After taking a cold shower and running his skin suit through a cleaning cycle, Larson emerged from his bedroom in time to see M1 and Kim waiting for him in the living room. M1 was holding a cup.
Larson approached her saying, “Is this a new one?”
M1 asked, “Do you wish to participate?”
The prevailing belief in the tower was that the price of improving one’s status and living conditions was to be subjected to the trials. While they were optional, they were deemed the most effective method of progressing. The trials often involved tremendous risk, not excluding disfigurement or death.
Larson had been fortunate.
He drank reluctantly from the cup he received from M1. After swallowing the cloudy water, he said, “I didn’t really have a choice, did I?” Without waiting for an answer, he put away the cup and added, “Apparently, I need special permission to get the temperature turned down in here.”
“I told her you were feeling warm,” said Kim.
“I am,” said Larson. “And I don’t think it’s a fever. The only time I had one of those was because a different android gave it to me.”
M1 scanned Larson quickly, then said, “I’m afraid your temperature is slightly above normal.”
“So, I am feverish?” asked Larson.
M1 said, “I have just issued your remedy, LR-091.”
“Then, what do I have?”
M1 only scanned him.
“Fine, I’ll look it up myself.”
* * *
Some weeks later, Larson was sitting at the kitchen table, wearing his skin suit folded over at the waist. This was against regulations, but he hadn’t folded his uniform over until M1 left the unit, after he’d again haggled with her over the temperature. He only stopped when M1 produced a new medication. He took it willingly, hoping the medication would give him some relief.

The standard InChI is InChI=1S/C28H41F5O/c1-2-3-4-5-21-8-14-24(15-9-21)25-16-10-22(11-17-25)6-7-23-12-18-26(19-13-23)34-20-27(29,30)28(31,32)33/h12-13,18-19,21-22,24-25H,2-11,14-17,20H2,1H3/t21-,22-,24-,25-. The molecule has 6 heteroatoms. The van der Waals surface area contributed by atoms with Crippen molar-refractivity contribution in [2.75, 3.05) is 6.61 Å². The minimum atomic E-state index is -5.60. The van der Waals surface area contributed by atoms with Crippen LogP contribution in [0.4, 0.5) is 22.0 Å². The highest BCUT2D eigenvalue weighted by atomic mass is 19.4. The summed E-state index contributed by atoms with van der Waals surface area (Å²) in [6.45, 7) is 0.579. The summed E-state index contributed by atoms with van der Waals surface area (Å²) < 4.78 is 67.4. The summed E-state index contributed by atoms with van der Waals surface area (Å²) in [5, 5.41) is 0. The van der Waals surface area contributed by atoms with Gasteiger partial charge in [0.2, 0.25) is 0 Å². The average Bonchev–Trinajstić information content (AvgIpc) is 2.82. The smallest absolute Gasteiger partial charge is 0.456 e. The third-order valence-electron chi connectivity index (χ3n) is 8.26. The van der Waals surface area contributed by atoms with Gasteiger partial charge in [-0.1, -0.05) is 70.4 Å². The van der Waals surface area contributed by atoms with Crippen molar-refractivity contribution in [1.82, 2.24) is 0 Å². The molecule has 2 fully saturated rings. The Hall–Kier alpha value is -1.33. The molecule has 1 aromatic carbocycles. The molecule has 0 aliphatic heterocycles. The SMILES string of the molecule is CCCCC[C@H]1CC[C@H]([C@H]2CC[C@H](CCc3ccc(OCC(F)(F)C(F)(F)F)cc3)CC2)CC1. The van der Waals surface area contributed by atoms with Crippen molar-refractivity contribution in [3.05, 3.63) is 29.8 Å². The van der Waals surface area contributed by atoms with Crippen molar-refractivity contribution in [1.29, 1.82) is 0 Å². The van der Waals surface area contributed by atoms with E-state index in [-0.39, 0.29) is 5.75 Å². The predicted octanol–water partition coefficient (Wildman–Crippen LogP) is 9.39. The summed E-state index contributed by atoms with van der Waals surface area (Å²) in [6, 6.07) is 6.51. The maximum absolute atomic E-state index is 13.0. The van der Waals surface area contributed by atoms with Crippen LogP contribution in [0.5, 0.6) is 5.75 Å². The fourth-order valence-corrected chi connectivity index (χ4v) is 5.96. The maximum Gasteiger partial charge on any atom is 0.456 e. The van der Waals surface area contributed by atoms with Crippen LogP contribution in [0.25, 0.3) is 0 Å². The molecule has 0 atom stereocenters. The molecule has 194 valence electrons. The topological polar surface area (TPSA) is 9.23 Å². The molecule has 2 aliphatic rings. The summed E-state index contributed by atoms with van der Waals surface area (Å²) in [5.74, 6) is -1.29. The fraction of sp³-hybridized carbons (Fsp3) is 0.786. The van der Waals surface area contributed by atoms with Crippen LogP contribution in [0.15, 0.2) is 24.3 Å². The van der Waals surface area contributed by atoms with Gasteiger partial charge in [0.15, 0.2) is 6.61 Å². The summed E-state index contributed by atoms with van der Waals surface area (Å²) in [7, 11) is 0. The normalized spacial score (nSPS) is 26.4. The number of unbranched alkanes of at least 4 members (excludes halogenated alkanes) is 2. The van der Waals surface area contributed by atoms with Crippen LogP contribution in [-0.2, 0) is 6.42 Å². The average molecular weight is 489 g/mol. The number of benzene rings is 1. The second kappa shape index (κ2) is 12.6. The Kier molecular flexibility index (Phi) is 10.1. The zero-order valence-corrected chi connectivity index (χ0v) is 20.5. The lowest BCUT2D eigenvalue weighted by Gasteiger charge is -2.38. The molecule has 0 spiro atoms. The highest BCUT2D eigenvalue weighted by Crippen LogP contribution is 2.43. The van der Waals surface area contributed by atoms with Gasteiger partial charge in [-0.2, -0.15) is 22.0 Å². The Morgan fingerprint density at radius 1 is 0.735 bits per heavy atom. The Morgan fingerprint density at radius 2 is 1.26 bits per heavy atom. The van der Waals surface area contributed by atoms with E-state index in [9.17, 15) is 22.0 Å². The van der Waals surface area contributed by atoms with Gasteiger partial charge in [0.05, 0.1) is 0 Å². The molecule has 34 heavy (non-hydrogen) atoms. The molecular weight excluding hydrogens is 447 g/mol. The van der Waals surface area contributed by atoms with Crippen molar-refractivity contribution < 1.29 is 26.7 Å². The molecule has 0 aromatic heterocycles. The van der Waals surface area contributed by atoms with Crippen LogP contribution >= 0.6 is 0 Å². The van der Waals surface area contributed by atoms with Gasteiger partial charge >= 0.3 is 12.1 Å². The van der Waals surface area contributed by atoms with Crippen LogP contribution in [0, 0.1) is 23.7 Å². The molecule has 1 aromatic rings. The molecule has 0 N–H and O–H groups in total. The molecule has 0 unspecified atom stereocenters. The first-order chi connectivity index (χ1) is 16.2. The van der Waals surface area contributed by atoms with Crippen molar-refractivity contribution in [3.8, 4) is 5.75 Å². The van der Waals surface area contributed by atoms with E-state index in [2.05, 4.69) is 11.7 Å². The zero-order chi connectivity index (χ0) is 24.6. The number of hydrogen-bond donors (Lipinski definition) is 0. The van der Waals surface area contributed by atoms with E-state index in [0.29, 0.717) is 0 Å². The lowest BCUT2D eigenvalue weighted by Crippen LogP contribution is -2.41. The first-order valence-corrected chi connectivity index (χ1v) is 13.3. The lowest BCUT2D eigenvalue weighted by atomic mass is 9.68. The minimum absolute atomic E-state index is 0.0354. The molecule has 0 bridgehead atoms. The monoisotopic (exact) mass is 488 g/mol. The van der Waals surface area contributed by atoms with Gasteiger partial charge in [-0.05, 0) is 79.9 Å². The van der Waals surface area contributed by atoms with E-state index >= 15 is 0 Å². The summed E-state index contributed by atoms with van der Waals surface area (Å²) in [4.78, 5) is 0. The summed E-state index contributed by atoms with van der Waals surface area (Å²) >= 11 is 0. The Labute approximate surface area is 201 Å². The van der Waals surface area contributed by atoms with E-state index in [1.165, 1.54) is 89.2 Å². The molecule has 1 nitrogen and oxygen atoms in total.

Later, as he sat eating, Larson considered the fact that he had told M1 he did not want to be part of any more tests. He had also asked when he would move along, and he began to debate whether or not entering a new level required participation.
Among those in the Pharmacon, it was believed that there was an upper level of the tower that allowed complete autonomy. No more experiments. Complete freedom of access to channels or reading materials. Chosen partners were permissible. In fact, multiple partners were permissible. Days were filled with chaperoned excursions outside and only the most agreeable drug therapies. It was for this same reason that many inhabitants subjected themselves to the more risky interventions: experiments that would mean escalating the tower more rapidly.